As talks at the COP27 climate summit in the Egyptian seaside resort of Sharm el Sheikh enter the final stretch, negotiators from nearly 200 countries are scrambling to turn a draft deal into something they can agree on.
“I think it’s going to be a long and difficult journey,” EU climate chief Frans Timmermans said during a press conference in Sharm el Sheikh on Thursday (17 November).
The Egyptian presidency on Thursday published a 20-page first draft agreement. It largely stuck to last year’s commitment made at the climate summit in Glasgow to keep global warming to 1.5 degrees Celsius.
It also repeated last year’s pledge to “accelerate measures towards the phase down of unabated coal power” and phase out fossil-fuel subsidies.
But it did not extend it to oil and gas, for which India had pushed and had received backing from the US and the EU.
“The text still needs a tremendous amount of work. We are not in a position to say that this is enough common ground that we could agree upon,” Timmermans said.
“We really would like to see steps towards phasing out fossil fuels,” Dutch Green MEP Bas Eickhout, who represented the EU parliament at the summit, said. “We have not come to Sharm el Sheikh to reconfirm Glasgow. We have come here to move further than Glasgow.”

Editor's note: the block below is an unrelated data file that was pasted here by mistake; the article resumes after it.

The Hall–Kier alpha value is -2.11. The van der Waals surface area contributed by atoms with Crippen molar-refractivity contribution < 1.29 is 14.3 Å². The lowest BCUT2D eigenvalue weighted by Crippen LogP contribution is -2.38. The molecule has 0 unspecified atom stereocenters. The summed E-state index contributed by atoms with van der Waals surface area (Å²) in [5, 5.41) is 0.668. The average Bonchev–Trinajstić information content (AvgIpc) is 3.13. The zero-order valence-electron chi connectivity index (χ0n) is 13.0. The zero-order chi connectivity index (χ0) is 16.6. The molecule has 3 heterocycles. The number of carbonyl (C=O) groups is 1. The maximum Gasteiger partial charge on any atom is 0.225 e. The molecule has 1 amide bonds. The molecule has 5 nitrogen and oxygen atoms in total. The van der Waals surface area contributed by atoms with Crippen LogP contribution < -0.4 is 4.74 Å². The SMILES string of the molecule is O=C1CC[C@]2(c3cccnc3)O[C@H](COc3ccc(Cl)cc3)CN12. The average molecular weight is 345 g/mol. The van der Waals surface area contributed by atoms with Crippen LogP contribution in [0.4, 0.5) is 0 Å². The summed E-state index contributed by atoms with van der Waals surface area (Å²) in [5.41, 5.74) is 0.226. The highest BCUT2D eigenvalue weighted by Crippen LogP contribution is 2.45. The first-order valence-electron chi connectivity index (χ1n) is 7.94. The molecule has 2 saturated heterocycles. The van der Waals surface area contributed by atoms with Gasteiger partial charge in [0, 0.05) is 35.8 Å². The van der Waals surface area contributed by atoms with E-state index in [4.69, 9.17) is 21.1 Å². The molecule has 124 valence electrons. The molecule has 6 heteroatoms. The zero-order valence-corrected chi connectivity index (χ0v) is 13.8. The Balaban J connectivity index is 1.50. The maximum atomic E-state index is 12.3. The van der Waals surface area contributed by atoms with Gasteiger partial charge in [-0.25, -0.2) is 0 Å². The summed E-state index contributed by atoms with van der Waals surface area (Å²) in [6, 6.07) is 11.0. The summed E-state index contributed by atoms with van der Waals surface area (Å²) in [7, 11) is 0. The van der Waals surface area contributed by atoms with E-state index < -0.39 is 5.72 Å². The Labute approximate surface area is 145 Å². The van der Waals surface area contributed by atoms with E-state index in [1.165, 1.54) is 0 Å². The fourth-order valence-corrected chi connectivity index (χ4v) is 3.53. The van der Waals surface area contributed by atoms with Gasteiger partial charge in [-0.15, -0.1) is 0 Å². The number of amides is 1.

Discussions will continue until the end of Friday, but many expect the summit to extend into the weekend.
“If this COP fails, we all lose. And we have no time to lose,” Timmermans also said, calling on other nations to be open to compromise.
But another contentious issue is how to provide financial support for countries hit by climate disasters, which is blocking swift agreement.
Some of the leaders of countries most vulnerable to the climate crisis, including many African countries, island nations and Pakistan, which suffered a devastating flood this year, have come with hopes rich countries would agree to a so-called ‘loss and damage’ package.
The EU already announced on Wednesday that it would provide over €1bn for climate adaptation in Africa.
Some welcomed the new funds, while others pointed out that rich countries still need to fulfil their 2015 pledge to provide $100 billion a year in climate financing by 2020.
“If we can’t agree on loss and damage, then I think this COP will not be a successful COP,” Pakistan’s ambassador Nabeel Munir, lead negotiator for the G77 group of countries, said.
Timmermans said on Thursday the EU was willing to discuss a new loss and damage fund but was not ready to launch one at COP27.